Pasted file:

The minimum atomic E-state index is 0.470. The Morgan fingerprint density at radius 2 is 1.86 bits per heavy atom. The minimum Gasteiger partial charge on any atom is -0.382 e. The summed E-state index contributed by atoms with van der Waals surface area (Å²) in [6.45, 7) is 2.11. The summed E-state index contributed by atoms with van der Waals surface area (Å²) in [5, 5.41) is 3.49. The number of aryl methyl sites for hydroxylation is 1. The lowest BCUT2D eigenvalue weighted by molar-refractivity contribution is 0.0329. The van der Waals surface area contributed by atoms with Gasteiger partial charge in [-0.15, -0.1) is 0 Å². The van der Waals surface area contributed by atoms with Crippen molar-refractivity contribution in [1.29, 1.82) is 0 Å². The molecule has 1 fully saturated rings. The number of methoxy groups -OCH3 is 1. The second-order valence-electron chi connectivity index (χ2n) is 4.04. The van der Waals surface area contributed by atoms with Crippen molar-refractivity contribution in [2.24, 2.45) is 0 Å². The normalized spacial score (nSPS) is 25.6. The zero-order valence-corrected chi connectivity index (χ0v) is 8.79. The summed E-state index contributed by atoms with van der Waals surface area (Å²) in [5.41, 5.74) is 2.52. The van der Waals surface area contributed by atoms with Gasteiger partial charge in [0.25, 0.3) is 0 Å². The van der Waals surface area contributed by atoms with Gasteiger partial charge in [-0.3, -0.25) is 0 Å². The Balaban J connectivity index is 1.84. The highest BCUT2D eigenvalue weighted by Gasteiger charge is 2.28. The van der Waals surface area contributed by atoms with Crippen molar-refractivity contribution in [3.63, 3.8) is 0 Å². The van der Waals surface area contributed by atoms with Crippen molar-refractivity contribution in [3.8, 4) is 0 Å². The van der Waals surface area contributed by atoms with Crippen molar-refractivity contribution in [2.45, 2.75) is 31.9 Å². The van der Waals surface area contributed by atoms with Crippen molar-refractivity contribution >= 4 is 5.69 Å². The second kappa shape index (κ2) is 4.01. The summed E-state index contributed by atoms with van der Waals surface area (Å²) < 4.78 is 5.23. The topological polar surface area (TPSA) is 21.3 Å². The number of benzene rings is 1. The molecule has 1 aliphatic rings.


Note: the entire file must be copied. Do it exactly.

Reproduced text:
The minimum atomic E-state index is 0.470. The Morgan fingerprint density at radius 2 is 1.86 bits per heavy atom. The minimum Gasteiger partial charge on any atom is -0.382 e. The summed E-state index contributed by atoms with van der Waals surface area (Å²) in [6.45, 7) is 2.11. The summed E-state index contributed by atoms with van der Waals surface area (Å²) in [5, 5.41) is 3.49. The number of aryl methyl sites for hydroxylation is 1. The lowest BCUT2D eigenvalue weighted by molar-refractivity contribution is 0.0329. The van der Waals surface area contributed by atoms with Gasteiger partial charge in [-0.15, -0.1) is 0 Å². The van der Waals surface area contributed by atoms with Crippen molar-refractivity contribution in [1.29, 1.82) is 0 Å². The molecule has 1 fully saturated rings. The number of methoxy groups -OCH3 is 1. The second-order valence-electron chi connectivity index (χ2n) is 4.04. The van der Waals surface area contributed by atoms with Crippen molar-refractivity contribution in [2.24, 2.45) is 0 Å². The normalized spacial score (nSPS) is 25.6. The zero-order valence-corrected chi connectivity index (χ0v) is 8.79. The summed E-state index contributed by atoms with van der Waals surface area (Å²) in [5.41, 5.74) is 2.52. The van der Waals surface area contributed by atoms with Gasteiger partial charge in [0.25, 0.3) is 0 Å². The van der Waals surface area contributed by atoms with Gasteiger partial charge in [-0.3, -0.25) is 0 Å². The Balaban J connectivity index is 1.84. The highest BCUT2D eigenvalue weighted by Gasteiger charge is 2.28. The van der Waals surface area contributed by atoms with Crippen molar-refractivity contribution in [3.63, 3.8) is 0 Å². The van der Waals surface area contributed by atoms with Crippen molar-refractivity contribution in [3.8, 4) is 0 Å². The van der Waals surface area contributed by atoms with Crippen molar-refractivity contribution in [2.45, 2.75) is 31.9 Å². The van der Waals surface area contributed by atoms with Crippen molar-refractivity contribution >= 4 is 5.69 Å². The second kappa shape index (κ2) is 4.01. The summed E-state index contributed by atoms with van der Waals surface area (Å²) < 4.78 is 5.23. The topological polar surface area (TPSA) is 21.3 Å². The number of benzene rings is 1. The molecule has 1 aliphatic rings.